This relates directly to brands:

Apple vs. Microsoft.

I say: Who cares?

They too are tools. They do different things. You can fight saw vs. axe all day (I guess the metaphor is sticking) but ultimately they’re just tools designed to do slightly different things. There is no right or wrong, there is no winner or loser or better or worse. Pick the one that does the job you need to do best. Duh!

Also: Sports teams. An even more useless battle because they don’t even accomplish anything.

Moral of the story, before this turns into a grand mal rant: Everything is a tool, stop fighting over trivialities and use the one that makes sense. Don’t judge others for the tool they use, natural selection should take care of that.

We live in a new world that’s sparkling and awesome. Don’t be stupid.

Shinobi

May 11, 2011 § Leave a comment

It’s been a while since I’ve seen painted art that anywhere resembles the Mirror’s Edge stuff and although the above isn’t nearly as colourful, I think it’s captured the style really well.

Russian artist by the handle of Shinobi (which Samurai Jack taught me means ninja) and has a line of skateboard decks I would definitely buy and ride / hang on the wall.

Check it out! Lots of awesome work there.

Scrapbook 12

May 10, 2011 § Leave a comment

I’ve been MIA for a few days now, for which I deeply apologize. (Still accepting applications for writers to help start the new, real blog project)

Needless to say, my inspiration folder has a decent collection of cars in all shapes, sizes and eras. Personally, I’ve always loved that Bertone angular style such as the Carabo, Countach (without the spoiler!) and the DeLorean feature.

Photos mostly taken from eBay, where I surf and dream of these beautiful classics which are quickly dying out.

In related news, I saw an Aston Martin today that I didn’t like. Go figure!

Scrapbook 11

May 6, 2011 § 2 Comments

Today’s scrapbook: sketching with a focus on ID.

I think this morning’s warmup will have to be related…

As always, if you’re the creator of any of these please let me know so I can credit. It seems all of the above were in my scrapbook before I started taking names. If you’re looking for people to follow, Spencer Nugent is always awesome and I’ve recently started following Karina Sokolova (Sketchmyworld) on Twitter. Check them out!

Brief Comments on Ad Psychology

May 5, 2011 § Leave a comment

The old adage of course is that “good design is invisible” which I definitely believe in and think designers have kind pushed to the wayside because they want to stand out and be known which really fails to solve the design problem.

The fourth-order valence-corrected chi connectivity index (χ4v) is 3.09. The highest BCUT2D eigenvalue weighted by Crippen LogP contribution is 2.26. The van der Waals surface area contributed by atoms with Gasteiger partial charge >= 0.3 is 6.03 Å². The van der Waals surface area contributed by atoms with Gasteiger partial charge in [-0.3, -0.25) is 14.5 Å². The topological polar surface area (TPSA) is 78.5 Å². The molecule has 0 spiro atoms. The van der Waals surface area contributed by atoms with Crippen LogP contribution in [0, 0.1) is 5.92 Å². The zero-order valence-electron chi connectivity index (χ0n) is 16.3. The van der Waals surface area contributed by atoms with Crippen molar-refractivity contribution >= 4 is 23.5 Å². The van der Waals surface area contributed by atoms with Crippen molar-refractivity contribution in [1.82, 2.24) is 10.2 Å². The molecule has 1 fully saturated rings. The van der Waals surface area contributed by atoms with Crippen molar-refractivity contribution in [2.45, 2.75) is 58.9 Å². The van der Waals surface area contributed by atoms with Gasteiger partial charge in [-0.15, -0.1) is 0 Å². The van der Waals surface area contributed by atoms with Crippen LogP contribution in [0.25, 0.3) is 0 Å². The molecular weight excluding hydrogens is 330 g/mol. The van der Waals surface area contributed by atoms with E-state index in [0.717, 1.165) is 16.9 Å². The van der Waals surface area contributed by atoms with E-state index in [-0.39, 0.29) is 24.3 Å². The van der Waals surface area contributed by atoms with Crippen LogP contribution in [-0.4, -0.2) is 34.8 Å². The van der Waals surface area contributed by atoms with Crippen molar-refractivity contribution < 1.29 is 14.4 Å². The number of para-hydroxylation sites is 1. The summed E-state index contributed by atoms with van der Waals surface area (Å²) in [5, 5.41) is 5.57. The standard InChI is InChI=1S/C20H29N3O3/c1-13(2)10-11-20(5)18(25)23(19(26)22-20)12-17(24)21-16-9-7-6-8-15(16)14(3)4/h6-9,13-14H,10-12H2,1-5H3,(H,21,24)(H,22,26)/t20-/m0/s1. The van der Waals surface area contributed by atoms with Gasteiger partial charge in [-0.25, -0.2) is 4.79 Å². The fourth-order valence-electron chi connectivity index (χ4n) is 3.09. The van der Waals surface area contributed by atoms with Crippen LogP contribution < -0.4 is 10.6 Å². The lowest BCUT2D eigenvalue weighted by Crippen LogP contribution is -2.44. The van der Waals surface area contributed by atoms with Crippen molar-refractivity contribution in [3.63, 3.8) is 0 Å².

But! This post is not about that.

I do spend a lot of time studying and criticizing bad design (which I think is the best way to not repeat those mistakes) but it’s easy to forget to mention the good out there.

Living in Calgary you see SAIT ads everywhere and while I was riding the train the other day I mulled over the tagline they’ve used most: “Get a more rewarding career.” which I like for two reasons. The first is it’s honest. Good design is honest and I think in the increasingly jaded and cynical world we live in, we tend to block out ads that are worded flowery and try to sell happiness and not the product. So, it’s probably more effective to be upfront about it.

The second thing I like is the word “rewarding” there. It’s brilliant in it’s vagueness! That’s the point, really. What is rewarding to you? Do you want money? Excellent, come here and get it with our career training. Could you care less about money and instead want an emotionally satisfying career? Excellent, you can get that here too. It’s a word that means so much to so many people it actually loses meaning since no one can pin down a universal definition, which works perfectly here. The ad doesn’t read “Get a more satisfying career.” nor does it say “Get a better-paying career.” but it says both.

And that, is how you advertise to everyone without diversifying ad campaigns (which cost time, money and brand confusion since multiple ads with multiple market demographics mean less overall repetition of message.)

And that, is really clever.